As Tunisia attempts to make its way towards reform, the country struggles to define the role of Islam in the state and society. Background Tunisia gained independence in 1956 after 75 years as a French Protectorate. Demands for freedom date back to the beginning of the 20th century but the country had to wait until Habib Bourguiba, leader of the nationalist Neo-Destour Party, led Tunisia to independence. After years of imprisonment, Bourguiba became Tunisia’s first president after the monarchy was abolished in 1957. In his pursuit of transforming Tunisia into a modern and secular state, Bourguiba introduced the Personal Status Code, based on a 'modernist' interpretation of Islam. It specifically advanced women's rights through the requirement of women's consent to marriage, improved divorce rights, and the abolition of polygamy. These reforms also aimed at strengthening the president’s power vis-à-vis the religious establishment. Significantly, from the 1970s onwards, Bourguiba oppressed both secular and religious opposition groups in his one-party state. Prominent among the latter was En-Nahda, or the Renaissance Party, which was founded as the Islamic Tendency Movement in 1981 and is now, under Rashid Ghannouchi, one of the key pillars of the new government that has followed Ben Ali’s ouster. In 1987, Bourguiba was deposed by his Prime Minister Zine El-Abidine Ben Ali. Despite promises to enhance political participation, Ben Ali's Constitutional Democratic Rally (RCD) dominated all subsequent elections as the era was characterized by a lack of political freedom and repression. Moreover, in spite of having been named Africa's most competitive economy by the World Economic Forum in 2009, Tunisia experienced high rates of unemployment of around 14% over the last decade and even higher rates among youth. The resulting polarization of wealth was one of the crucial factors which triggered the uprising in December 2010. Why are Tunisian Affairs Relevant? Tunisia has played a pioneering role in the Arab Uprisings. Mohammed Bouazizi´s self-immolation on December 17, 2010, protesting the confiscation of his wares, made him a symbol of the hardship many Tunisians face. Subsequent protests against corruption, high unemployment, and rising food prices climaxed on January 14, 2011, resulting in Ben Ali´s ouster and exile to Saudi Arabia. However, this historic moment was only the beginning of the desired transition. Due to the pressure of continuous protests against remnants of the former regime in government positions, a newly established Constituent Assembly was elected in October 2011. The elections were deemed free and fair by international observers, and the Islamist En-Nahda Party won a plurality with 89 out of 217 seats. The assembly's main tasks include the drafting of a new constitution and the formation of an interim government. In December 2011 the human rights activist Moncef Marzouki, a staunch critic of the former Ben Ali regime, was sworn in as the new interim president, supported by En-Nahda. Notwithstanding these positive steps, the question of Islam's role in society and in the new constitution remains a contentious issue. En-Nahda has attempted to address concerns of Tunisian liberals and Western observers by assuring that Shari'a (Islamic law) would not become the basis of all laws in the new constitution. Nevertheless, the validity of the party's claim of political distance from Salafist groups concern many inside and outside Tunisia. Notably, Salafists are frequently protesting for a more prominent role for Islam in both government and society. With regard to the recently published draft constitution, Human Rights Watch´s deputy Middle East and North Africa director, Eric Goldstein, criticized that if left unchanged, “the constitution will undermine freedom of expression in the name of protecting sacred values” and will be detrimental to women's rights.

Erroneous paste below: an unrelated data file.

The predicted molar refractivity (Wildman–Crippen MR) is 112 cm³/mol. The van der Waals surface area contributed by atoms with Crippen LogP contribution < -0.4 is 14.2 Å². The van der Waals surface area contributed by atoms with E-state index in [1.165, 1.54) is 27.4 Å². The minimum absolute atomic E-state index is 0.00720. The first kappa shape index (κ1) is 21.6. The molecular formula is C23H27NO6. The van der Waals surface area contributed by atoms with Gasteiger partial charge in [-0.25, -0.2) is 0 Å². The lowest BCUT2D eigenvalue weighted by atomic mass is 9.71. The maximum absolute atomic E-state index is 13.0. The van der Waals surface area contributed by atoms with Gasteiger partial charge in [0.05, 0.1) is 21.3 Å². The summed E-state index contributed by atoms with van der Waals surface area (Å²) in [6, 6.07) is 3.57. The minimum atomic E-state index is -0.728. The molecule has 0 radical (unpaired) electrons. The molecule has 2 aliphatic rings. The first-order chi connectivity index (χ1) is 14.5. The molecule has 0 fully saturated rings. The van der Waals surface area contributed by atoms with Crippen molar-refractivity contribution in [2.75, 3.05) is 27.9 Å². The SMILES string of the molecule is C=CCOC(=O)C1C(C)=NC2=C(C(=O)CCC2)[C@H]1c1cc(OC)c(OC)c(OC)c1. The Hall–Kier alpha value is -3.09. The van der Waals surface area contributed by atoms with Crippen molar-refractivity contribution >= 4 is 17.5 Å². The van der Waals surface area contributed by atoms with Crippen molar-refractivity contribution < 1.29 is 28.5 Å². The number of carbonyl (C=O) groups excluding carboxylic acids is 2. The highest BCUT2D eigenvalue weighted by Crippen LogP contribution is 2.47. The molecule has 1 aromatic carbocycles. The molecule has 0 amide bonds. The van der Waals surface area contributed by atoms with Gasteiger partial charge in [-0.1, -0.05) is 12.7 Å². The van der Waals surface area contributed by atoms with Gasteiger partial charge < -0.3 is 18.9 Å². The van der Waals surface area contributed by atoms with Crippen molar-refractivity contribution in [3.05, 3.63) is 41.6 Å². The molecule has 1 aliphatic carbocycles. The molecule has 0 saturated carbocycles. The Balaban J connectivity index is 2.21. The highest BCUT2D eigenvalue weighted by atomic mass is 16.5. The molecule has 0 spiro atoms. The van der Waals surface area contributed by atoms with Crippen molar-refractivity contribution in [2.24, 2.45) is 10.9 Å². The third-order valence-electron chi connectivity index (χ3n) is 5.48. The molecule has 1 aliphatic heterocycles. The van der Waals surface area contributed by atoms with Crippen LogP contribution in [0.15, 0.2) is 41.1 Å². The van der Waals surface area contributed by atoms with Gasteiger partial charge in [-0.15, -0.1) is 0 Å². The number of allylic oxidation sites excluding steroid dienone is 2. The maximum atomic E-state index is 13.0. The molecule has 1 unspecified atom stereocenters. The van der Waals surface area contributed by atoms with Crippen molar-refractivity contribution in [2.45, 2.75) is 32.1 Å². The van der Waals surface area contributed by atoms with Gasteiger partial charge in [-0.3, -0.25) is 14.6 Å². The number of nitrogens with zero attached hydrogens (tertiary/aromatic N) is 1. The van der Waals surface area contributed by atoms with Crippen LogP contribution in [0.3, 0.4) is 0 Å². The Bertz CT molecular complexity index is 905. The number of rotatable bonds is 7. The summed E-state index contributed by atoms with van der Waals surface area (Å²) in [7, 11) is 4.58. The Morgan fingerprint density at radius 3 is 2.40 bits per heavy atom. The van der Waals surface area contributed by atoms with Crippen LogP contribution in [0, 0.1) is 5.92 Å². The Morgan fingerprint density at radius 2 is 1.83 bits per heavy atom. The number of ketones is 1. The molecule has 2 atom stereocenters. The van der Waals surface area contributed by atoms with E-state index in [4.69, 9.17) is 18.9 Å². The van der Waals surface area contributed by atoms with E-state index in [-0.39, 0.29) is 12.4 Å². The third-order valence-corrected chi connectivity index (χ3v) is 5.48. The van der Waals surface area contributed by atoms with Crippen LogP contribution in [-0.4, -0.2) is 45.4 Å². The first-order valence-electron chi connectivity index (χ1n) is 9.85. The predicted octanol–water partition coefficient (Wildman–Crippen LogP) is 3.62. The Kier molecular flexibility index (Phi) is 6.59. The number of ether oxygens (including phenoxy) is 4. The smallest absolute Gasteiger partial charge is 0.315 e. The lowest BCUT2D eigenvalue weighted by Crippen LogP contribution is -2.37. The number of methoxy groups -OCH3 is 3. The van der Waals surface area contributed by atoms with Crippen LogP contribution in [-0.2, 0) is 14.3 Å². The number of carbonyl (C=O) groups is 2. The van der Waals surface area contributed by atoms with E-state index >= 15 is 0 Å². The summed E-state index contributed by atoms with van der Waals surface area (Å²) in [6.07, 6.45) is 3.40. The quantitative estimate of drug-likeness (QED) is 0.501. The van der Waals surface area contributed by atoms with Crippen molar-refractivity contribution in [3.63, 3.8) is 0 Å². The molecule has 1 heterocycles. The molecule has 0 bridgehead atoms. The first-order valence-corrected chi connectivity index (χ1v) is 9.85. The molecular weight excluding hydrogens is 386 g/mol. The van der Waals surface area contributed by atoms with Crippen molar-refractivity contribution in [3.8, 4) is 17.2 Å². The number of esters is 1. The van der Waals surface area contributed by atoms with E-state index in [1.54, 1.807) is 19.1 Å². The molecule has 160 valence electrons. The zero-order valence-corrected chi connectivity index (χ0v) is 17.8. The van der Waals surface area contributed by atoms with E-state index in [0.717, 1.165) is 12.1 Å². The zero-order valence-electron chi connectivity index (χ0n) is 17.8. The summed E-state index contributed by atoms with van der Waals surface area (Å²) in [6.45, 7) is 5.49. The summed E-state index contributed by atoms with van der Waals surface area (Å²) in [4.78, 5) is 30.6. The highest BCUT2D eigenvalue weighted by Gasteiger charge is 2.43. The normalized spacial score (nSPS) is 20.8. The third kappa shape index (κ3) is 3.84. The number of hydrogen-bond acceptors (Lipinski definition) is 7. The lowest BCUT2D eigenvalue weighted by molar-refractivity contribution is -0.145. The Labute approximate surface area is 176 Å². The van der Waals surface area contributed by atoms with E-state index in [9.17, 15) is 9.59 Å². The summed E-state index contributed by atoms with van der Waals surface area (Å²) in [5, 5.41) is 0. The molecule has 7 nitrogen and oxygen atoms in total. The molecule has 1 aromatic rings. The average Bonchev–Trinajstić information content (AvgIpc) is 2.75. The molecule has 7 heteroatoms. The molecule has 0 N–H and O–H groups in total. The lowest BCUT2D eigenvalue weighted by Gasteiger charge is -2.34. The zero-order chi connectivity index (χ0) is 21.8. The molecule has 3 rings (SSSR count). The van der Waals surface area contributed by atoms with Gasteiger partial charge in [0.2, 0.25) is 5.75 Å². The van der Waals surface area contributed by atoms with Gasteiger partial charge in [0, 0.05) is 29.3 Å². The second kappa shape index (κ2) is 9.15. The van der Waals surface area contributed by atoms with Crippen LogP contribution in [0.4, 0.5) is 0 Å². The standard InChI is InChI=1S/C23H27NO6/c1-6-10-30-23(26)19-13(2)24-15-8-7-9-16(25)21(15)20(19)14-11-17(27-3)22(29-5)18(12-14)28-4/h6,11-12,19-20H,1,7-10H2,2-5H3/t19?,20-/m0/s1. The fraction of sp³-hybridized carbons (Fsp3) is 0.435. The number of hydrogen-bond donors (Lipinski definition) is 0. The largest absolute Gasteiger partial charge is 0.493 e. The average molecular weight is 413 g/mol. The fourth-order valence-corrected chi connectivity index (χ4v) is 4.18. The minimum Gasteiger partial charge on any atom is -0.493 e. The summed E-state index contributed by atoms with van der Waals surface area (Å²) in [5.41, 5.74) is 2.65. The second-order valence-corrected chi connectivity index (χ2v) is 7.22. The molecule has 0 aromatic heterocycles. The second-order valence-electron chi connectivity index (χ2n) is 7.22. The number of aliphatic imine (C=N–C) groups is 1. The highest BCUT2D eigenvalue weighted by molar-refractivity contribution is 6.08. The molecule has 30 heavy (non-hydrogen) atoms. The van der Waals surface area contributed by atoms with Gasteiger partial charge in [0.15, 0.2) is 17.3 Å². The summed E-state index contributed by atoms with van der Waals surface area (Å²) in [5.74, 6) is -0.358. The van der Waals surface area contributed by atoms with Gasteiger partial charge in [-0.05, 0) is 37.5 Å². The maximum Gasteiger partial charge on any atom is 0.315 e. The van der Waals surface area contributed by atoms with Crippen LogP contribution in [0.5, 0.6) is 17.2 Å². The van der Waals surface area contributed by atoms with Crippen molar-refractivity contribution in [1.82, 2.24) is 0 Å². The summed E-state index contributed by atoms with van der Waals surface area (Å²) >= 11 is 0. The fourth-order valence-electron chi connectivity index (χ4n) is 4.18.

Tunisia has recently seen clashes in Siliana between police and protesters over dissatisfaction with the interim-government. While the country attempts to enact political, social and economic reforms, unrest in Tunisia indicates that there is a long way to go.
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